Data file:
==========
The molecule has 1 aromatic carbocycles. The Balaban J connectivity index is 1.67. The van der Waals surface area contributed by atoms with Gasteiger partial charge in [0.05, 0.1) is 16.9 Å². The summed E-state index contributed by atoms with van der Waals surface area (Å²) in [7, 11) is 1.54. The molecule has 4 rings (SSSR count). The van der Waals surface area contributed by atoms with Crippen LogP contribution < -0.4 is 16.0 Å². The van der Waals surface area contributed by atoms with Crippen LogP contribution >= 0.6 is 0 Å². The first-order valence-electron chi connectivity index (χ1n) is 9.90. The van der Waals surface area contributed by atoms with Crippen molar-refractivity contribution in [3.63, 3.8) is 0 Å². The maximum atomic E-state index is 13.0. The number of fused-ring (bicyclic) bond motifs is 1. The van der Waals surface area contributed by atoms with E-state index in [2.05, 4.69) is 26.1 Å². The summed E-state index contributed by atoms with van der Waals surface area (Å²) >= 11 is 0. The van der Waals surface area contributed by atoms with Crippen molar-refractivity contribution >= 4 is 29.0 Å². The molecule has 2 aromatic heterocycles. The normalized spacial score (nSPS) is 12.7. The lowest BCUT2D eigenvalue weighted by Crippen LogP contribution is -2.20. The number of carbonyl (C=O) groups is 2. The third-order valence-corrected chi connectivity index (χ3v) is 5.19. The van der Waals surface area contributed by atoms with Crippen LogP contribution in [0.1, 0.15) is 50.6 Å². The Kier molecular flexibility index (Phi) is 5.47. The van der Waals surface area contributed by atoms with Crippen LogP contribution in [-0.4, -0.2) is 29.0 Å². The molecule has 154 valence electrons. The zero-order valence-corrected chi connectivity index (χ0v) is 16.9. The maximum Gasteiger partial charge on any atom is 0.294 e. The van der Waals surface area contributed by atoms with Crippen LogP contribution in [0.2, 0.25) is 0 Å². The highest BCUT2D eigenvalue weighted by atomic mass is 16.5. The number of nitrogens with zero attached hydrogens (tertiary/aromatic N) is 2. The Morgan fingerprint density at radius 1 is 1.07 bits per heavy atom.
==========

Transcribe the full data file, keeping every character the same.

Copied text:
The molecule has 1 aromatic carbocycles. The Balaban J connectivity index is 1.67. The van der Waals surface area contributed by atoms with Gasteiger partial charge in [0.05, 0.1) is 16.9 Å². The summed E-state index contributed by atoms with van der Waals surface area (Å²) in [7, 11) is 1.54. The molecule has 4 rings (SSSR count). The van der Waals surface area contributed by atoms with Crippen LogP contribution < -0.4 is 16.0 Å². The van der Waals surface area contributed by atoms with Crippen LogP contribution >= 0.6 is 0 Å². The first-order valence-electron chi connectivity index (χ1n) is 9.90. The van der Waals surface area contributed by atoms with Crippen molar-refractivity contribution in [3.63, 3.8) is 0 Å². The maximum atomic E-state index is 13.0. The number of fused-ring (bicyclic) bond motifs is 1. The van der Waals surface area contributed by atoms with E-state index in [2.05, 4.69) is 26.1 Å². The summed E-state index contributed by atoms with van der Waals surface area (Å²) >= 11 is 0. The van der Waals surface area contributed by atoms with Crippen molar-refractivity contribution >= 4 is 29.0 Å². The molecule has 2 aromatic heterocycles. The normalized spacial score (nSPS) is 12.7. The lowest BCUT2D eigenvalue weighted by Crippen LogP contribution is -2.20. The number of carbonyl (C=O) groups is 2. The third-order valence-corrected chi connectivity index (χ3v) is 5.19. The van der Waals surface area contributed by atoms with Crippen LogP contribution in [0.1, 0.15) is 50.6 Å². The Kier molecular flexibility index (Phi) is 5.47. The van der Waals surface area contributed by atoms with Crippen LogP contribution in [-0.4, -0.2) is 29.0 Å². The molecule has 154 valence electrons. The zero-order valence-corrected chi connectivity index (χ0v) is 16.9. The maximum Gasteiger partial charge on any atom is 0.294 e. The van der Waals surface area contributed by atoms with Crippen LogP contribution in [0.2, 0.25) is 0 Å². The highest BCUT2D eigenvalue weighted by atomic mass is 16.5. The number of nitrogens with zero attached hydrogens (tertiary/aromatic N) is 2. The Morgan fingerprint density at radius 1 is 1.07 bits per heavy atom.